Margarita Cabrera received an MFA from Hunter College in New York, NY. Cabrera is an assistant professor at the Arizona State University Herberger Institute for Design and the Arts. Her most recent institutional solo exhibitions include: Margarita Cabrera: It is Impossible to Cover the Sun with a Finger, Dallas Contemporary, Dallas, TX and Margarita Cabrera: Space in Between, Wellin Museum of Art, Hamilton College, Clinton, NY; PERILOUS BODIES, Ford Foundation Gallery, New York, NY; The Lotus in Spite of the Swamp at the New Orleans “Prospect 4” and The U.S.-Mexico Border: Place, Imagination, and Possibility at Los Angeles Craft & Folk Art Museum count as group exhibits where her work has recently been included.
Cabrera's work centers on social-political community issues including cultural identity, migration, violence, inclusivity, labor, and empowerment. She has worked on a number of collaborative projects at the intersection of contemporary art practices, indigenous Mexican folk art and craft traditions, and US-Mexico relations. In addition to studying and preserving endangered cultural and craft traditions, these projects have served as active investigations into the creation of just working conditions and the protection of immigrant rights.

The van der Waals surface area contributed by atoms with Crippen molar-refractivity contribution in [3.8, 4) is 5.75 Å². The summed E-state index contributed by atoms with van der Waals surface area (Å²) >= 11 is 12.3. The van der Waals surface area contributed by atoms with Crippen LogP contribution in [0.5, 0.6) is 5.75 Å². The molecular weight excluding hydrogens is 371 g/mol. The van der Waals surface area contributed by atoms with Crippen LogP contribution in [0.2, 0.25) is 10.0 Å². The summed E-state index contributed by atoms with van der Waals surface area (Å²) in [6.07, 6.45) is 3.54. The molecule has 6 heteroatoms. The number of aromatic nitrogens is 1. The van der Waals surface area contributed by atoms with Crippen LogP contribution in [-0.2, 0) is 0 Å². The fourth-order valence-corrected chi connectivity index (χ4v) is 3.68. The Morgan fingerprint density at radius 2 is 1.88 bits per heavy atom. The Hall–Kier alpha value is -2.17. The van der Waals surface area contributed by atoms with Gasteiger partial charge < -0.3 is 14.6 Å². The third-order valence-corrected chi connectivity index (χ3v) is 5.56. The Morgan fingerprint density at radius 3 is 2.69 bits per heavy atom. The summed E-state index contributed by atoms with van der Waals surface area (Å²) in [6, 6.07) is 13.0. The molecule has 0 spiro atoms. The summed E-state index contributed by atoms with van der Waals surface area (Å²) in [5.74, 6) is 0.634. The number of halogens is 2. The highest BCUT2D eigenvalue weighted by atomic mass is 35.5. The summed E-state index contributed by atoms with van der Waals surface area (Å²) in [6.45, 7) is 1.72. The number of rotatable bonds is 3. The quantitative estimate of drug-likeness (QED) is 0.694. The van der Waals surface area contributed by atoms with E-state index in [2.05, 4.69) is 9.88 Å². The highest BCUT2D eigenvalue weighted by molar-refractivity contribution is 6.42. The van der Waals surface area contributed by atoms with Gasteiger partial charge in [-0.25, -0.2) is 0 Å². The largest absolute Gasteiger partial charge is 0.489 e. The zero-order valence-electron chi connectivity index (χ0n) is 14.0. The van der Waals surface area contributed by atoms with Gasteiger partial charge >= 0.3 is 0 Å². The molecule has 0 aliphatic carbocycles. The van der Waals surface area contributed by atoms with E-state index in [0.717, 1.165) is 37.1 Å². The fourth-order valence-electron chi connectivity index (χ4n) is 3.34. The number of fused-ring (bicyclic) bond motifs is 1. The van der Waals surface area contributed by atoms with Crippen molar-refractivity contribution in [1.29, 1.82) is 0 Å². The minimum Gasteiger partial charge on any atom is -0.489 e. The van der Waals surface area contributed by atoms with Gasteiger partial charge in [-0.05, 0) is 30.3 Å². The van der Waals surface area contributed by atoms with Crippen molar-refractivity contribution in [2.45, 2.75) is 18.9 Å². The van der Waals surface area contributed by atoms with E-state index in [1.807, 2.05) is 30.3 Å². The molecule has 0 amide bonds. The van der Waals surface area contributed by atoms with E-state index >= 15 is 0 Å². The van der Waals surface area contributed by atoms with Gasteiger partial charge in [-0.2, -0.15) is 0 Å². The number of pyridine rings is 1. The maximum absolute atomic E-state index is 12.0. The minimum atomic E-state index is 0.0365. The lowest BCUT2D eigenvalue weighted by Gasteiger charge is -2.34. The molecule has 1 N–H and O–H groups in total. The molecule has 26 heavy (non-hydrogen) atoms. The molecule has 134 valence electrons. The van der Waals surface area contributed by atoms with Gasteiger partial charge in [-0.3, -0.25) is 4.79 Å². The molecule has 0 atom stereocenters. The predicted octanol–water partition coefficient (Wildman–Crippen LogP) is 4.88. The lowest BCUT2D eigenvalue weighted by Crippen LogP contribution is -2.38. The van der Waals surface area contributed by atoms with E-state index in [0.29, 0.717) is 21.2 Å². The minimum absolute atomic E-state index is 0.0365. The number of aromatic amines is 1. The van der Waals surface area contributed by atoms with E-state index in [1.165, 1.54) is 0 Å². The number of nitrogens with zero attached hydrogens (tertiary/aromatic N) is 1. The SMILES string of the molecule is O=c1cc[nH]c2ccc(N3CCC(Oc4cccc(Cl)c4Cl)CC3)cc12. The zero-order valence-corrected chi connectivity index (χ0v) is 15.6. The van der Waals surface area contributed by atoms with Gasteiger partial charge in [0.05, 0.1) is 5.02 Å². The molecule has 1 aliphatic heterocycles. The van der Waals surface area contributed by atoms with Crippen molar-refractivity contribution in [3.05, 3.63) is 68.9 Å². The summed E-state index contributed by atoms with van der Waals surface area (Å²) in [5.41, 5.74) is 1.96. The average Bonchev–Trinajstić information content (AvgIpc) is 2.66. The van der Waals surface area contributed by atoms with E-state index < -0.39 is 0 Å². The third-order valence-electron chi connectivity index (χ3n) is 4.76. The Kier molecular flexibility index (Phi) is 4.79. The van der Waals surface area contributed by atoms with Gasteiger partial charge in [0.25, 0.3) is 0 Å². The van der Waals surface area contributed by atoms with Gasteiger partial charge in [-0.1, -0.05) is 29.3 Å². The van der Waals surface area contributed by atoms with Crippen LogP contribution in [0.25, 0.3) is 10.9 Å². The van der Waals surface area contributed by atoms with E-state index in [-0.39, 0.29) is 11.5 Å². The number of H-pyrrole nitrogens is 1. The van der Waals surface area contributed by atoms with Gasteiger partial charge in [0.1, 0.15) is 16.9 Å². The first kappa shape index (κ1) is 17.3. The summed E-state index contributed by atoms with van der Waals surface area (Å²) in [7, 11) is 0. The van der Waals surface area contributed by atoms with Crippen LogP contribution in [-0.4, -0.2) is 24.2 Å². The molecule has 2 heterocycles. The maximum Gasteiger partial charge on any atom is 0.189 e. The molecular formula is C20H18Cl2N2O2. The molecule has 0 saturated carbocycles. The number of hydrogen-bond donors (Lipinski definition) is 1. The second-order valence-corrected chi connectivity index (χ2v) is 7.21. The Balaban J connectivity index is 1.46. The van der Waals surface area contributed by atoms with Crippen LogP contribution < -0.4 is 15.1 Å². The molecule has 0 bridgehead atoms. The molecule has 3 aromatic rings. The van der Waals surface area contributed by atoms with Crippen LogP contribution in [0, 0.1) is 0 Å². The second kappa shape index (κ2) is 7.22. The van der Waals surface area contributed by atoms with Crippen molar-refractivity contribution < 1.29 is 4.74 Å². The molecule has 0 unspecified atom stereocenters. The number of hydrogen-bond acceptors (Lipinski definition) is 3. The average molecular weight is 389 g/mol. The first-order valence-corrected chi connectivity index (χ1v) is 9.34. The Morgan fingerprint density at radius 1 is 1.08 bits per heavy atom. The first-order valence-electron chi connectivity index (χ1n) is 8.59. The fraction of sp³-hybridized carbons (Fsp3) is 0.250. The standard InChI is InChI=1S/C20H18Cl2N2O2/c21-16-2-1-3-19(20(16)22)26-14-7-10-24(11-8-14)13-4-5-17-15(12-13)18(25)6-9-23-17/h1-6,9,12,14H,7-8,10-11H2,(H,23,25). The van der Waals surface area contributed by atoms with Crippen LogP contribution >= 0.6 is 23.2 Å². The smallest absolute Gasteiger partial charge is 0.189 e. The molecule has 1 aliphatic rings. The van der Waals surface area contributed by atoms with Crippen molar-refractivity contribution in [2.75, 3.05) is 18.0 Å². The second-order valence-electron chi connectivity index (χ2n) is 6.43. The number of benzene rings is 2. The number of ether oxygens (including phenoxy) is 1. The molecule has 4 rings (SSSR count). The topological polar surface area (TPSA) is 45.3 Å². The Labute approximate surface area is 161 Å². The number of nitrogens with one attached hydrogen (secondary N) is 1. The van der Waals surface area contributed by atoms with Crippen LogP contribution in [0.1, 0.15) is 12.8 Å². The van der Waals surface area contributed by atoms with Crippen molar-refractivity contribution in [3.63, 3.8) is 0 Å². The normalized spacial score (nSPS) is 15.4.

Her work has been included in the survey’s organized by, amongst others, Los Angeles County Museum of Art; Smithsonian Museum of American Art; Museum of Fine Arts Houston; Contemporary Arts Museum Houston; McNay Museum San Antonio; the Sweeney Art Center for Contemporary Art at the University of California, Riverside, and El Museo del Barrio, NYC.
In 2012 she was a recipient of the Knight Artist in Residence at the McColl Center for Visual Art in Charlotte, NC. Cabrera was also a recipient of the Joan Mitchell Foundation Grant and Artpace San Antonio International Artist in Residence in 2008. In 2019 her public art project Árbol de la Vida: Voces de la Tierra was unveiled at Mission San Francisco de la Espada in San Antonio, Texas.
Cabrera’s work is part of the permanent collection of more than twenty museums.